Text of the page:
- Nicolaus Mills: "Casablanca" turns 70; film had backstory, resonance that mirrored reality
- He says Operation Torch had just resulted in Allies' capture of Casablanca; gave film currency
- He says Bogart character had version of patriotism that was heroic, accepted ambiguity
- Mills: Bogart's cool may no longer resonate, but Rick's complexity does
This year marks the 70th anniversary of "Casablanca," and although we are a long way from 1942, watching the film's romantic leads, Humphrey Bogart and Ingrid Bergman, sacrifice their wartime love still touches us.
The backstory on "Casablanca" is a good one, offering complex lessons in patriotism even today.
Few films have benefited as much from the real-world geopolitics surrounding them as "Casablanca," which opened on Thanksgiving 1942, when the nation was well into World War II, at New York's Hollywood Theater. Just 18 days earlier in Operation Torch, the Allies had invaded North Africa with a force of 65,000; among the cities they quickly captured was Casablanca.
A film that had finished production on August 3 suddenly became inseparable from actual events, as Jack Warner, whose studio produced "Casablanca," acknowledged in a November 10 memo, observing that the "entire industry envies us with picture having title 'Casablanca' ready to release, and feel we should take advantage of this great scoop."
(Editor's note: Warner Bros., like CNN, is a subsidiary of Time Warner).
"Casablanca" was helped even further by the politics surrounding Operation Torch, which at its outset involved getting French Vichy forces in North Africa to accept a ceasefire through a deal with Adm. Jean-Francois Darlan, who had collaborated with the Nazis after the defeat of the French army in 1940. The intrigue of "Casablanca" thus had its real-life counterpart in intrigue Americans had read about in their papers.
"Casablanca" reminded Americans of how completely their thinking had changed in the months since Pearl Harbor. Prewar America had much to apologize for in its international affairs. In 1939 the United States government failed to aid the Jewish passengers on the German ocean liner St. Louis when they were denied entry into Cuba and forced to return to Europe, and two years later the country was still not anxious to face facts about the wars raging in Europe and Asia.
In August 1941 the House of Representatives only reluctantly voted to renew the peacetime draft, passing it by a single vote, 203-202.
Humphrey Bogart's Rick Blaine is the embodiment of an America that has finally grasped the threat of fascism. On the surface, Rick is little more than the owner of a café in French Morocco, who insists, "I'm the only cause I'm interested in." But as his personal history emerges, Rick turns out to be anything but the cynic he pretends to be.
Before arriving in Casablanca, Rick fought on the Loyalist side in the Spanish Civil War and ran guns for Ethiopia in its fight against Mussolini. At his café he has made a point of hiring European refugees. He has a Dutch pastry chef, a German refugee headwaiter, and a bartender from the Soviet Union. When a young Bulgarian woman asks for his help in getting her and her husband to America, Rick comes to their rescue by allowing them to win the money they need for papers at his gambling table.
The turning point in "Casablanca" occurs when Rick's former lover, Ilsa Lund, played by Ingrid Bergman, shows up at his café with the Czech resistance leader, Victor Laszlo (Paul Henreid), her husband. Rick faces a dilemma. He still loves Ilsa, who acknowledges that she also loves him, but if he wants to help Laszlo escape from the Nazis, he cannot resume his relationship with Ilsa, who is Laszlo's main support.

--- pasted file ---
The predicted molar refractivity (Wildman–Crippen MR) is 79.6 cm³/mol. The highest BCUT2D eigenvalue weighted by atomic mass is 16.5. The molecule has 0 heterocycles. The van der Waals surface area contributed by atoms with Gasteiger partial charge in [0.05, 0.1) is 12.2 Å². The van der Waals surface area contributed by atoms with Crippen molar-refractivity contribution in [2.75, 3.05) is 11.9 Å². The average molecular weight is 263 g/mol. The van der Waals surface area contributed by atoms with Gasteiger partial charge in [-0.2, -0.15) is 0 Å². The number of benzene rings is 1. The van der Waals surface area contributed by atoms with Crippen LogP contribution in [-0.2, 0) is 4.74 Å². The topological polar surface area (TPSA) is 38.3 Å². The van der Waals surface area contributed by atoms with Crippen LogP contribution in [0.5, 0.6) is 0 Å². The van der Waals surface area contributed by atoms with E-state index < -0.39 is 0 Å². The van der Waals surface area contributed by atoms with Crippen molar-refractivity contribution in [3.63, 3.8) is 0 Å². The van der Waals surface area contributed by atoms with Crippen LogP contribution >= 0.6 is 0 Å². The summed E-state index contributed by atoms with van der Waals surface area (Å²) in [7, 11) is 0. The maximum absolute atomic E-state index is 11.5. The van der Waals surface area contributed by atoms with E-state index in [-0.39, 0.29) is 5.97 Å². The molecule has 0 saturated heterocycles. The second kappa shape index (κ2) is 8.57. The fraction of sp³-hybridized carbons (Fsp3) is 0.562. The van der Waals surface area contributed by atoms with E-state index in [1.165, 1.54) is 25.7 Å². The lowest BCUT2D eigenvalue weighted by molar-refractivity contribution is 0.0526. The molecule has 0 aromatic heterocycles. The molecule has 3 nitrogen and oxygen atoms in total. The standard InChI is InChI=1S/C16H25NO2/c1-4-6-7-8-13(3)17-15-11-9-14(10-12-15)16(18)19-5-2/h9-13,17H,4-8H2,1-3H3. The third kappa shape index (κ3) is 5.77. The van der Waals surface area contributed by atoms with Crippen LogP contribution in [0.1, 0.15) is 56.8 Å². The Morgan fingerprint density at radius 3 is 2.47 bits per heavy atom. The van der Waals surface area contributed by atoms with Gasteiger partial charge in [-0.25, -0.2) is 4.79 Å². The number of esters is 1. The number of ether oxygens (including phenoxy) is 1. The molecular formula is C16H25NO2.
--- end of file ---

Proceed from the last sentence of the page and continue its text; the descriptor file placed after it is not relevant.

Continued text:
Rick's solution to his dilemma comes when he tells Ilsa that she should stay with Laszlo, then supplies the two of them with stolen letters of transit that will get them safely to Lisbon.
Rick's refusal to put his own needs before those of Laszlo -- and by extension the war effort -- reflects his priorities and his patriotism, but what makes Rick's sacrifice so powerful is that it is unaccompanied by chest pounding or sentimentality.
"I'm no good at being noble," he tells Ilsa, "but it doesn't take much to see that the problems of three little people don't amount to a hill of beans in this crazy world."
To help Ilsa and Laszlo escape, Rick must shoot the ranking German officer in Casablanca and reach an arrangement with the corrupt French chief of police. Neither decision bothers Rick, who at the end of "Casablanca" heads off to a free French garrison with the police chief while telling him, "Louis, I think this is the beginning of a beautiful friendship."
The remark is filled with irony and humor, but remains serious. It reflects Rick's refusal to let the ambiguity of his choices get in the way of his waging war to the best of his ability.
Today, "Casablanca" speaks to audiences very differently from how it did in 1942 or even when it was part of the Bogart revival that began in the late 1950s at the Brattle Theater in Cambridge. "Casablanca's" call to arms and Bogart's cool no longer resonate as they once did. But what does resonate in our post-9/11 world is Rick's complexity. Rick is a loner who won't let his idealism get the better of his pragmatism. He will not give in to the Germans, who are the real power in Casablanca, but he refuses to do anything that needlessly exposes him to arrest. He walks a moral tightrope with understated brilliance.
These days it is easy to imagine Rick applauding America's decision to aid Libya's rebels, worrying about our ongoing war in Afghanistan, and wondering what we might do to get other countries to help us stop the bloodshed in Syria.
Given Rick's choice of friends, it is clear that he would not be overly fastidious about choosing allies -- if he believed their cooperation could save lives.
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